And in doing so, Shanle helped crystallize why the NFL needs to be more forthcoming with all of the evidence it has on the Saints.
Because even though this investigation has been public for months, there is still a lot of gray area between what the Saints actually did wrong and what they've been accused of doing.
It's not that the Saints are innocent, but it sure does seem like the NFL has painted their actions to be much worse than they really were. And if that's not true, then the NFL should do a better job of proving its point.
What Shanle described Tuesday fits with the narrative we've pieced together over the past few months through various sources, both on and off the record.
The Saints did have a pay-for-performance program, which included payouts in the range of $500 to $1,000 for a variety of big plays, including big hits. And those hits were sometimes referred to as "cart-offs" or "knockouts" when players were injured. But Shanle said that didn't mean the intent or purpose of the incentive pool was to target players for injuries.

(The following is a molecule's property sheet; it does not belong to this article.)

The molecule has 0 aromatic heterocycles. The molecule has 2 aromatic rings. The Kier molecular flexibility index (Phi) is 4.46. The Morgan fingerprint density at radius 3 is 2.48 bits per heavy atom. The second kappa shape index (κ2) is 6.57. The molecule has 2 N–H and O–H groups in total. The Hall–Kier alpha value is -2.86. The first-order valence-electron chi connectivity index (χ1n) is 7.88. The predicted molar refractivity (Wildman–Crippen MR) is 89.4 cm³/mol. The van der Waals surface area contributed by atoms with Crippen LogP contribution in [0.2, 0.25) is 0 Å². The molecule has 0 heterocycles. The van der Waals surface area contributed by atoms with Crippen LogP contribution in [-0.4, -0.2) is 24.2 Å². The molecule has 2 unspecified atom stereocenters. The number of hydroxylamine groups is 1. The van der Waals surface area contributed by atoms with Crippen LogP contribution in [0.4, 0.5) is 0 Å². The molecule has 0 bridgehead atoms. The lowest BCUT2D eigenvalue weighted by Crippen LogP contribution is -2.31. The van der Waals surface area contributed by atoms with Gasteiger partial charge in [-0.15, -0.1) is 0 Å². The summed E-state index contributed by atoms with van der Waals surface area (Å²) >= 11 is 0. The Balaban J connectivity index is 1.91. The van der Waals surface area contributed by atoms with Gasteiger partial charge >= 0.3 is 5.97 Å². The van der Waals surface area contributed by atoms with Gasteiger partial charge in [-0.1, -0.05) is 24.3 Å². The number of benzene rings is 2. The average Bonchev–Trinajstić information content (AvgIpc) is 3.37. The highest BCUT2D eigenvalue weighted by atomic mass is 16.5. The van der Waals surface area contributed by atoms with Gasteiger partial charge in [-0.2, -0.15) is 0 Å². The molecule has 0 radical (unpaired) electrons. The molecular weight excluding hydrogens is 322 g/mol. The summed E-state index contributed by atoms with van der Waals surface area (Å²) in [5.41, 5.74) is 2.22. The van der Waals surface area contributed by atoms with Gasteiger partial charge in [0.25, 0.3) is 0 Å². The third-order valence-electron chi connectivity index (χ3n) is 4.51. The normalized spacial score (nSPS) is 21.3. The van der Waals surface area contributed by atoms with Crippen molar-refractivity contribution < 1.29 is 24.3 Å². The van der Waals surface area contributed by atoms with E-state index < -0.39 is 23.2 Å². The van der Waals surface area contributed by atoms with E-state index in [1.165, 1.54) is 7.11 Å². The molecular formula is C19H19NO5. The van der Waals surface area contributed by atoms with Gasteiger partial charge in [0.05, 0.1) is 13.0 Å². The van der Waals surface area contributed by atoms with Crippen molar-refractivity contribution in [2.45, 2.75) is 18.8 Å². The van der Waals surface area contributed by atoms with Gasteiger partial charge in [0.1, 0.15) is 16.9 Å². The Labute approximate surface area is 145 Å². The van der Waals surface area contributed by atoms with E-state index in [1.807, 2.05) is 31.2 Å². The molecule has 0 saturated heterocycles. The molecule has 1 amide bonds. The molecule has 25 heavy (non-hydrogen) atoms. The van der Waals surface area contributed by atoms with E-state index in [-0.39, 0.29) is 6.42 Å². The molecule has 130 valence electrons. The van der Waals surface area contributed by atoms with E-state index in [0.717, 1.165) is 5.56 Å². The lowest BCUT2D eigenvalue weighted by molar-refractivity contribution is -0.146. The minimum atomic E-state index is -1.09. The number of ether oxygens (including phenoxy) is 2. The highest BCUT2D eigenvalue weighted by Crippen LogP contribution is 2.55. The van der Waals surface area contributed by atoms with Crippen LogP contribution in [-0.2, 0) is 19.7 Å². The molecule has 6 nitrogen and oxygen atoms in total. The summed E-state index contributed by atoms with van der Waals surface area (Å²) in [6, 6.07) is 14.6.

Shanle said those terms were used "in Gregg's language," referring to fiery defensive coordinator Gregg Williams, whose over-the-top motivational tactics have been well-documented. But Shanle insisted that players didn't take Williams literally, and he believes Williams was the best motivator he has had in 10 years in the NFL.
"Gregg said crazy stuff," Shanle said. "If you take him literally, you're going to be locked up. But he was the best motivator I've ever been around."
Shanle said it would be a shame if Williams' role in helping lead the Saints to their first Super Bowl is tarnished because of the bounty scandal.
"If we have a Super Bowl reunion in 10 years or 20 years, I want him to be there celebrating with us," Shanle said.
Shanle said the practice of side bets between players is common throughout the NFL, although the program the Saints had in place under Williams may have been more organized than most. Shanle said Williams introduced it as a "fun part of our defense."
But that doesn't mean it was a bonanza. He said players would lose money just as easily as gain, thanks to fines for penalties and mental errors. So penalties or illegal hits were discouraged.
"There's been this picture painted that (Jonathan) Vilma was standing in front of the defense before every game picking out players to go after and offering money," Shanle said. "It was blown up to be something more than it is."